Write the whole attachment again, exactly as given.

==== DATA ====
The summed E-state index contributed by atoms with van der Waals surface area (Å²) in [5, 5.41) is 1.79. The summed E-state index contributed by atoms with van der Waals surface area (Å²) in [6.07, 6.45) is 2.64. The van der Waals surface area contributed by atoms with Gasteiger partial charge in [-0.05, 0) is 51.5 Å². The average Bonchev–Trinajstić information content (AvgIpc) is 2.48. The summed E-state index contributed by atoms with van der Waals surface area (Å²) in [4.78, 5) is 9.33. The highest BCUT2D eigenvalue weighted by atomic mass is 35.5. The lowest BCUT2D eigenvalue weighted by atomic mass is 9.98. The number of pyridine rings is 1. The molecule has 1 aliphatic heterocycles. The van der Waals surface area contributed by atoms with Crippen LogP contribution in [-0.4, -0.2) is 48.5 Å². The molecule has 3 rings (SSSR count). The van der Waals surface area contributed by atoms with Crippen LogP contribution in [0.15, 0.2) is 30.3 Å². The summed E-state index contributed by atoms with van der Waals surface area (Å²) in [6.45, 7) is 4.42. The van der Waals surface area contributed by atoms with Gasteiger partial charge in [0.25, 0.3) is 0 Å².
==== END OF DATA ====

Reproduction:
The summed E-state index contributed by atoms with van der Waals surface area (Å²) in [5, 5.41) is 1.79. The summed E-state index contributed by atoms with van der Waals surface area (Å²) in [6.07, 6.45) is 2.64. The van der Waals surface area contributed by atoms with Gasteiger partial charge in [-0.05, 0) is 51.5 Å². The average Bonchev–Trinajstić information content (AvgIpc) is 2.48. The summed E-state index contributed by atoms with van der Waals surface area (Å²) in [4.78, 5) is 9.33. The highest BCUT2D eigenvalue weighted by atomic mass is 35.5. The lowest BCUT2D eigenvalue weighted by atomic mass is 9.98. The number of pyridine rings is 1. The molecule has 1 aliphatic heterocycles. The van der Waals surface area contributed by atoms with Crippen LogP contribution in [-0.4, -0.2) is 48.5 Å². The molecule has 3 rings (SSSR count). The van der Waals surface area contributed by atoms with Crippen LogP contribution in [0.15, 0.2) is 30.3 Å². The summed E-state index contributed by atoms with van der Waals surface area (Å²) in [6.45, 7) is 4.42. The van der Waals surface area contributed by atoms with Gasteiger partial charge in [0.25, 0.3) is 0 Å².